But in my view, Professor Conley was about as compliant and patient a requester as I have seen, reworking her requests, sending polite emails, asking for guidance. About the only direction she didn’t take from the sheriff’s office was the not-so-subtle message that maybe she should just stop asking. It took about a year and a half of roadblocks before filing a petition in chancery court, which is the only method in Tennessee to enforce the Public Records Act.
She found a newly minted attorney and recent University of Tennessee College of Law graduate, Andrew Fels, to represent her. Her effort to enforce the law, I think it’s safe to say, is not a high-powered, or generously funded effort.
On the other hand, the sheriff had three attorneys sitting at its desk in the courtroom: Ruble, Knox County Chief Deputy Law Director David Buuck and Knox County Deputy Law Director Amanda Morse. These attorneys are funded by a deep well of taxpayer money. Always something to remember in these cases.
Data mentioned in a public forum by sheriff also denied
If there was evidence that the sheriff’s office was willfully ignoring Professor Conley’s requests or even flippantly denying them, it might be found in the lack of action when a request came in.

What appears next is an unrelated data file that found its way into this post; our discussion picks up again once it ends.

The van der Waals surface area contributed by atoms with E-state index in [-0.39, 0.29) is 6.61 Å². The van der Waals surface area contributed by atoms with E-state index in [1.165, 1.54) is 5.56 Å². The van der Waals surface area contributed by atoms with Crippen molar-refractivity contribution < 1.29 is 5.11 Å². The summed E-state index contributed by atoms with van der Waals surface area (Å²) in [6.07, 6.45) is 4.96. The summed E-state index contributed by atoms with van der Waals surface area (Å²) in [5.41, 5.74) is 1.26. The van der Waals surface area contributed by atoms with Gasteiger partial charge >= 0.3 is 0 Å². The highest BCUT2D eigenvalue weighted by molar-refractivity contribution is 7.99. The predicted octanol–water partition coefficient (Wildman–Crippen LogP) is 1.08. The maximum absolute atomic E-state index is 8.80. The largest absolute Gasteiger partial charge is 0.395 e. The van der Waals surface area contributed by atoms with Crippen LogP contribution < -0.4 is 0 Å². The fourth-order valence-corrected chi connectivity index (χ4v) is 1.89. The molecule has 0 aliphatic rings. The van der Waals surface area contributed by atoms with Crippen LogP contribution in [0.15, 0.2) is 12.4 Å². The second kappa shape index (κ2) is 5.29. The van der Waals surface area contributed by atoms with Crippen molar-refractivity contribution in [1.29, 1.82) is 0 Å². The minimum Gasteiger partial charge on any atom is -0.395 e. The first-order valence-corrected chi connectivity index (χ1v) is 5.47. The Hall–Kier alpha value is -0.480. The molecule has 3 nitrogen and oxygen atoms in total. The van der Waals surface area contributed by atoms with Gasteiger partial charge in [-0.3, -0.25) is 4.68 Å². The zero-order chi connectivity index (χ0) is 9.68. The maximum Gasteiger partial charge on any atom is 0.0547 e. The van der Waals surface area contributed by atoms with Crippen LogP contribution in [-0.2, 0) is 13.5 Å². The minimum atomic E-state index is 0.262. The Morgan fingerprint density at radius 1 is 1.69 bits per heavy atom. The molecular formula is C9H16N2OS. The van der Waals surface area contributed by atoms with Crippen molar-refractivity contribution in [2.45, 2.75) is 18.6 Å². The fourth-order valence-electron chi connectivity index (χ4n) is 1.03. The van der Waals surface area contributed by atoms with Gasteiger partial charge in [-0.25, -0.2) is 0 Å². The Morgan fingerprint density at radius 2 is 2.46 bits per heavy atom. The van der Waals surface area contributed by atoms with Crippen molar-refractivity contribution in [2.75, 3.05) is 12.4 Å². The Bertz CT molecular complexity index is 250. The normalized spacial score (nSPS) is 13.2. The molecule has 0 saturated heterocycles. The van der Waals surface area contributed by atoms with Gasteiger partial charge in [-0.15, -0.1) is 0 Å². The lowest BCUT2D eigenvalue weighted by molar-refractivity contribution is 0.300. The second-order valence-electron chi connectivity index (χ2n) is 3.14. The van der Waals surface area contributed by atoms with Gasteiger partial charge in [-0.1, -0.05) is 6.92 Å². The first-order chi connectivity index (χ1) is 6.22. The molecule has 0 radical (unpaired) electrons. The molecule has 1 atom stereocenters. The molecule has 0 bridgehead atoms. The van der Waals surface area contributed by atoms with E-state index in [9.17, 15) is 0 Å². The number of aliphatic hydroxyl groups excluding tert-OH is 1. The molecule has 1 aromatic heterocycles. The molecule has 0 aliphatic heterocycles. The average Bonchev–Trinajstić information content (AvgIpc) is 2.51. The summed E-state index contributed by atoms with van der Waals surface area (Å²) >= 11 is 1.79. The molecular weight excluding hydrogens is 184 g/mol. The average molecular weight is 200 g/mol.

An example of this was with Professor Conley’s request on July 20, 2018, in which she asked for “documents that show the total yearly number of inmates in the jail and total yearly number of foreign born inmates in the jail from 2009 through the first six months of 2018.” She writes in her request that then-Sheriff Jimmy Jones and Captain Terry Wilshire “mentioned that the jail keeps track of these numbers during a public forum last week.”
Ruble denied this request on Aug. 3, writing, “I was not at that meeting and did not heat[sic] the comments to which you refer. If you could be more specific as to what document you are requesting, this office will be happy to comply.”
A few days later on Aug. 8, Ruble issued a second denial of the request, saying that her “request for ‘any’ documents with total inmate population and total foreign inmates” would require a search of “every document in the K.C.S.O. to determine if it contained those numbers. … We are not required to search our documents for a document that might fit your description. If you would ask for a specific document we would be glad to comply with your request.”
At the trial, we learned that Ruble later realized that the jail data could be queried to produce the data. But he maintained that while those statistics mentioned in the public forum could be accessed through a query of the database, the sheriff’s department did not have to pull it from the database because that would constitute creating a new record, and, he claimed, they aren’t required to do this.